Coronavirus: Russia says it would accept Trump's 'kind offer' to send ventilators

Coronavirus: Russia says it would accept Trump’s ‘kind offer’ to send ventilators


Coronavirus: Russia says it would accept Trump's 'kind offer' to send ventilators 1

Russia said it would “certainly accept” President Donald Trump‘s offer to send ventilators to help with the country’s battle against the coronavirus.

During a press briefing on Wednesday, Mr Trump said he planned to send the machines to help Russia.

“I think Russia is going to need ventilators. They’re having a hard time in Moscow. We’re going to help them,” he said.

Thursday, a spokesman for Russian President Vladimir Putin said that “Russia will certainly accept the kind offer if necessary,” according to the Associated Press.


It won’t be the first exchange of medical equipment between the countries during the coronavirus pandemic.


Earlier this month, Russian news outlet RBC reported that the US may have violated its own sanctions against Russia by purchasing ventilators and other personal protective equipment from the country.

Footage surfaced of ventilators from Russian tech firm KRET — which is one of the companies under sanction by the US — being unloaded in New York.

Brian O’Toole, a former senior sanctions adviser for the US Treasury Department, told RBC that there are rules that allow sanctioned entities to be licensed for specific needs.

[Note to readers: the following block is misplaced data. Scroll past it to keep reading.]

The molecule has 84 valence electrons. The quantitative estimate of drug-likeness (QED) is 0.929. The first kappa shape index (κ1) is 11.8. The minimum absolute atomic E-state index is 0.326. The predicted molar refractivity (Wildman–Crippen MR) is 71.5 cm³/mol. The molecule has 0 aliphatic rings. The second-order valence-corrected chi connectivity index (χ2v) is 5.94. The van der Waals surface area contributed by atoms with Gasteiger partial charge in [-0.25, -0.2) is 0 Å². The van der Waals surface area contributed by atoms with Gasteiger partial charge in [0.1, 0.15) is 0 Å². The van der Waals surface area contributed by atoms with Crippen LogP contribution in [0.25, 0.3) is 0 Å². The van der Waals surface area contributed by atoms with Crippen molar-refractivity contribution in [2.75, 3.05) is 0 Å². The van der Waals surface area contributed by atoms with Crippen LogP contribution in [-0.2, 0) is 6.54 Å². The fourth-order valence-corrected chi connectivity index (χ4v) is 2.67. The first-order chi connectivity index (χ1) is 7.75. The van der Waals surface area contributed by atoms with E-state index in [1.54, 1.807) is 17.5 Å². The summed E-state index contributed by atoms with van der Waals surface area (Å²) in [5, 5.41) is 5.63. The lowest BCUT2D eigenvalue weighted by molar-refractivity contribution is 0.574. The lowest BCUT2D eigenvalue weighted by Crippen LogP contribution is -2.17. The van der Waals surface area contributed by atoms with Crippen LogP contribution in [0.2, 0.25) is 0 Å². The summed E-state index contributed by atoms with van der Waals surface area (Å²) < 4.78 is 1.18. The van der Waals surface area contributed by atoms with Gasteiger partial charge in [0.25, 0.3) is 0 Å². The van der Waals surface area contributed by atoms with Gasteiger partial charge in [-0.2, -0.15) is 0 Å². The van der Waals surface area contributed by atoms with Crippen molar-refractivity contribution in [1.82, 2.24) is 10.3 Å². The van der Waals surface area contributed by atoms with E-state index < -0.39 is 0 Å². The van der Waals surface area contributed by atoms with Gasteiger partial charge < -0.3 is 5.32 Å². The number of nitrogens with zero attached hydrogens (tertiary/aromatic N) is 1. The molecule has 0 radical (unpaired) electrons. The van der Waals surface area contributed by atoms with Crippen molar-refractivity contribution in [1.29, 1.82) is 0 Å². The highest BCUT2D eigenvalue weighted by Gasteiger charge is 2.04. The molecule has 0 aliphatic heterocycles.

“[US Office for Foreign Assets Control] can always issue a specific internal licence for a transaction involving a sanctioned party,” Mr O’Toole said. “But the Trump administration might not have issued any licence.”

He went on to say that the incident should “still be considered a formal violation of sanctions.”

Moscow called the shipment of medical equipment “humanitarian aid,” but Washington confirmed that it paid for half of the shipment.

Russia has 27,938 coronavirus cases and 232 deaths.

Mr Trump said the US would also send help to Italy, Spain and France, which are also facing supply shortages.

The move comes at a time when the US is facing its own shortage of ventilators. Hospitals have had to develop policies for how they will distribute ventilators in the event of a shortage, a decision that could potentially be the difference between survival and death for some patients.

In anticipation of possible machine shortages, the Food and Drug Administration approved the use of CPAP and BiPAP machines – often used to treat sleep apnea – to be used as last-resort ventilators. To try to make up for the shortage, Ford, Tesla and General Motors have begun manufacturing ventilators in their factories.


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